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Transcript
How Does Air Move Around the Globe?
Review of last lecture
• Thickness of the atmosphere: less than 2% of Earth’s
thickness
• Definition of temperature. 3 units.
• Four layers of the atmosphere, what separate them?
• Definition of pressure and its unit.
• Definition of pressure gradient. Pressure gradient sets
the air in motion.
• Equation of state (Relationship between P, ρ, and T)
• Vertical Pressure Distribution. How does pressure
change with height? What is the hydrostatic
equilibrium?
Review of last lecture (cont.)
• Know 3 Forces that affect wind speed /direction
• Especially work on Coriolis force, as this is the
hardest to understand. Which direction is air
deflected to by Coriolis force?
• What is the geostrophic balance? At which level is it
valid? Difference between upper level and surface
winds
• Does cyclones correspond to high or low surface
pressure? Is the air moving clockwise or counterclockwise around them? How about anticyclones?
• What are the troughs and ridges?
The most common atmospheric
circulation structure
H
L
Cooling
or No
Heating
Heating
H
L
Imbalance of heating  Imbalance of temperature
 Imbalance of pressure  Wind
Introduction
• Well-defined heating, temperature and pressure patterns exist
across the globe
• These define the general circulation of the planet
• In describing wind motions:
– Zonal winds (east-west): flow parallel to lines of latitude
• Flowing eastward: Westerly wind
• Flowing westward: Easterly wind
– Meridional winds (north-south): flow parallel to lines of
longitude
• Flowing northward: Southerly wind
• Flowing southward: Northerly wind
Annual mean precipitation (heating)
Extratropical stormtrack
Tropical rainfall
Extratropical stormtrack
Primary Highs and Lows
Equatorial low
Subtropical high
Subpolar low
Polar high
Three-cell model
Zonal mean circulation
Each hemisphere is
divided into 3 distinct
cells:
Hadley Cell
Ferrel Cell
Polar Cell
Vertical structure and mechanisms
Polar Cell (thermal):
Driven by heating at
50 degree latitude
and cooling at the
poles
Ferrel Cell (dynamical):
Dynamical response to
Hadley and polar cells
Polar
Hadley
Hadley Cell (thermal):
Heating in tropics  forms
surface low and upper
level high  air converges
equatorward at surface,
rises, and diverges
poleward aloft 
descends in the subtropics
Zonal mean structure of temperature
Two characteristics:
•
Horizontally uniform
in the tropics
•
Steep gradient in
the extratropics
Vertical structure of zonal wind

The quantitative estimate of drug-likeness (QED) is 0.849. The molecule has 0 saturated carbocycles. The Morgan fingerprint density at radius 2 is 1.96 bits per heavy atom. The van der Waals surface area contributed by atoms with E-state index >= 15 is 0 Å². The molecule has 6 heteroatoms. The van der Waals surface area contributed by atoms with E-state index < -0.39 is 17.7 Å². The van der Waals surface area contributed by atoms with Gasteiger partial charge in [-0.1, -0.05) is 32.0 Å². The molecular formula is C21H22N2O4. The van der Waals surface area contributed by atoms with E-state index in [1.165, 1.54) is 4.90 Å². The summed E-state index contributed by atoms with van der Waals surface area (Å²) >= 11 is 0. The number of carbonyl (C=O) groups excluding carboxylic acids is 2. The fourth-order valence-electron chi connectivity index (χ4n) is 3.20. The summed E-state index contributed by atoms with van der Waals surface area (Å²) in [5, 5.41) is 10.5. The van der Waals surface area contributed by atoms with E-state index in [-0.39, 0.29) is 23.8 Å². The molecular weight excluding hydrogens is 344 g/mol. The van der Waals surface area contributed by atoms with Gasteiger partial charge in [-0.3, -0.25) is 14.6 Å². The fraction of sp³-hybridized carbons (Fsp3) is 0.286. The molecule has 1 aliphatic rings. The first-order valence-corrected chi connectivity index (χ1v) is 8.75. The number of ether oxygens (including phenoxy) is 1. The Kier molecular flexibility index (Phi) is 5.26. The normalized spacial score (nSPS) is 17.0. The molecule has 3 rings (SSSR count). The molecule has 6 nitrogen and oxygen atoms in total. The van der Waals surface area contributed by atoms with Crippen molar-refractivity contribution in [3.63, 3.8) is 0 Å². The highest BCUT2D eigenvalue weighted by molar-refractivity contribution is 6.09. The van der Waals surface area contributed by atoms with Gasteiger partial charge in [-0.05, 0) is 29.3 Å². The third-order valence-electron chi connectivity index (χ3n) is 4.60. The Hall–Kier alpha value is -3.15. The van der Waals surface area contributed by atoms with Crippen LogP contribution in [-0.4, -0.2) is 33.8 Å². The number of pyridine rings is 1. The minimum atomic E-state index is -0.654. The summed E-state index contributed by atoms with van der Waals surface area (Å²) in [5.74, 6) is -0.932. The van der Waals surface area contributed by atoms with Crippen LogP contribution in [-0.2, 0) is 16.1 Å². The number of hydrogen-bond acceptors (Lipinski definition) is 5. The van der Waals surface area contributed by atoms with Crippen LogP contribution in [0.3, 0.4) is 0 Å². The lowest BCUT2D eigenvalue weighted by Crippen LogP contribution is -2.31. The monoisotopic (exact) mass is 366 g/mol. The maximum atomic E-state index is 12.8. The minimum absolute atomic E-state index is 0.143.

Two characteristics:
•
Westerly winds in the
extratropical troposphere
(caused by the Coriolis
force). Explains why storms
move eastward, flight times
•
Jet streams: local
maximum of winds
(caused by sharp
pressure gradient across
the boundary between
warm tropical air and
cold polar air)
The Jet Streams
• Caused by steep temperature
gradients between cold and
warm air masses
• Polar front - marks area of
contact, steep pressure
gradient  polar jet stream
• Low latitudes  subtropical
jet stream
• Stronger in winter, affect daily
weather patterns
Semipermanent Pressure Cells: NH winter
South Pacific
high
South Atlantic
high
South Indian
high
Low pressure centers: weather and precipitation
High pressure centers: warm, drought and desert
Semipermanent Pressure Cells: NH summer
South Pacific
high
South Atlantic
high
South Indian
high
General circulation of the oceans
• Ocean surface currents – horizontal water motions
• Transfer energy and influence overlying atmosphere
• Surface currents result from frictional drag caused by
wind - Ekman Spiral
• Water moves at a 45o angle (right)
in N.H. to prevailing wind direction
• Due to influence of Coriolis effect
• Greater angle at depth
Global surface currents
• Surface currents mainly driven by surface winds
• North/ South Equatorial Currents pile water westward, create the Equatorial
Countercurrent
• western ocean basins –warm poleward moving currents (example: Gulf Stream)
• eastern basins –cold currents, directed equatorward
Summary
• Three precipitation (heating) belts. Primary high and
lows
• Three-cell model. Mechanism for each cell
• Two characteristics of zonal mean temperature structure
• Two characteristics of zonal mean wind structure. Why
does westerly winds prevail in the extratropical
troposphere? What cause the jet streams?
• Semipermanent pressure cells. Low pressure is
associated with clouds and precipitation. High pressure
is associated with warm surface temperature, drought,
and desert.
• What drives the ocean surface currents? In the case of
Ekman spiral, what is the direction of surface current
relative to surface wind?
Works cited
Images
•http://pulleysandgears.weebly.com/gears.html
•http://visual.merriamwebster.com/earth/meteorology/meteorological-measuringinstruments/measure-wind-direction.php